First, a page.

The main political event of November 2016 was, without a doubt, the election of Donald J. Trump as the next President of the United States. This has triggered various forms of speculation around the globe and across the ideological spectrum as to what the consequences of a Trump presidency will be for the United States and for the world, often leading to vastly different predictions. This is partially because many authors attempt to make far-reaching conclusions based on personality traits of the President-elect and on what they themselves would prefer to see materialize. These speculations lack a well-organized analytical methodology.
It is also this November, that the first part of the English translation of Sergey Kurginyan’s landmark article, “The Right to Oxygen” has been published on Essence of Time’s international website. In this article, which came out in Russian more than 1 1/2 years ago, Dr. Kurginyan presents a conceptual model which describes the driving contradiction of the beginning of the 21st century, which has spilled over into military, political, and cultural conflicts around the world. Dr. Kurginyan states that much of what is happening in the world can be explained by a fundamental conflict within capitalism, between so-called mutacapitalists and the classical capitalists who oppose them.
Mutacapitalism, or mutated capitalism, is a product of globalization and the concurrent process by which transnational capital is dismantling the nation-state as an institution to give way to a global state, which will be constructed to service the interests of the transnational corporations. Nation-states, once fundamentally vital to the capitalists in the days of Marx and Lenin, have now become a hindrance to transnational capital, which seeks to establish global monopolies. There is no room in this globalized, post-imperialist world for the classical, nationally-orien
Globalization dismantles the nation-state not only and not so much with military force, but also by making use of cultural aggression. For the nation-state to crumble, its cultural foundation must lose its integrity. The globalized postmodernist pop-culture undermines traditional values, including but not limited to family values, religious values, and patriotism. Centers of the globalized society exist in every country; and with varying degrees of success, globalization is advancing against local traditional cultures. This is also very much true for the United States of America.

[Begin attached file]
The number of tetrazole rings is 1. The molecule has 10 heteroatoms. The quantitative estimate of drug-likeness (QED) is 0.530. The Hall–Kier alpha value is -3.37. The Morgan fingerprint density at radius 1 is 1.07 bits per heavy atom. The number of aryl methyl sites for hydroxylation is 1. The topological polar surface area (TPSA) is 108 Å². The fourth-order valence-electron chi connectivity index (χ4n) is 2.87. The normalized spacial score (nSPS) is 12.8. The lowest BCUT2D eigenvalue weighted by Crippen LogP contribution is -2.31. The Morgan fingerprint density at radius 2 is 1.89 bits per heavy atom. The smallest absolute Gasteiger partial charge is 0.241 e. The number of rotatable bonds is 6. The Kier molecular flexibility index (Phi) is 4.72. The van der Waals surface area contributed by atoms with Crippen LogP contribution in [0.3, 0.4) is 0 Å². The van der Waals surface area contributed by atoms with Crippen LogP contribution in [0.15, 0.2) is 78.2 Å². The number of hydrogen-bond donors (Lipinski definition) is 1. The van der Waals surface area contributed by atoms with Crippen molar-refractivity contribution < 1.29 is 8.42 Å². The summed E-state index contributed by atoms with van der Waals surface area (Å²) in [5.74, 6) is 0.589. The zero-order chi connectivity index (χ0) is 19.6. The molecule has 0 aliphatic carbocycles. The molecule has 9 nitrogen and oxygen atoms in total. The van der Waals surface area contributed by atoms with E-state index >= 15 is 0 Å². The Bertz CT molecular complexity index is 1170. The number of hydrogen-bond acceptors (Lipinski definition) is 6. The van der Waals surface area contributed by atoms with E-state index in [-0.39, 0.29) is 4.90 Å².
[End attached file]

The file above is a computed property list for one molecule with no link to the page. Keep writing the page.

In his recent interview for “The Atlantic”, Henry Kissinger remarked on the Trump phenomenon that it “is in large part a reaction of Middle America to attacks on its values by intellectual and academic communities. There are other reasons, but this is a significant one.” While Hillary Clinton’s support base came from large cities, which are globalized to a substantial degree, Donald Trump directed his message at a shrinking small-town and rural majority who see themselves as guardians of traditional American values, and who have long been expressing the sentiment that they are losing their country to an establishment that doesn’t represent them. This is the social energy that has propelled Trump to the White House.
There is, however, a difference between the social energy that propels a candidate to office and how that candidate behaves once elected. Barack Obama mobilized the social energy of pacifism and social justice. He then proceeded to drown Libya and Syria in blood, all while doing nothing meaningful to address America’s dynamic of growing socioeconomic inequality.
A candidate can win an election by mobilizing social energy, but a President can function effectively only with the leverage of an elite base of support. Hillary Clinton’s strong affiliation with Wall Street and her behavior as Secretary of State made it very clear what kind of President she would have been and what her elite background is: globalist and mutacapitalist. Trump’s campaign promises and rhetoric may lead one to believe that he belongs to the classical capitalist tradition that aims to bolster the nation-state against the onslaught of globalization. But again, campaign promises often have nothing to do with how a candidate actually behaves once elected.
Predicting the direction President Trump will take US relations with the rest of the world depends on the answer to one fundamental question: does Trump have a real elite base that shares his verbalized position? Does the American elite contain an independent camp of nationally-orien
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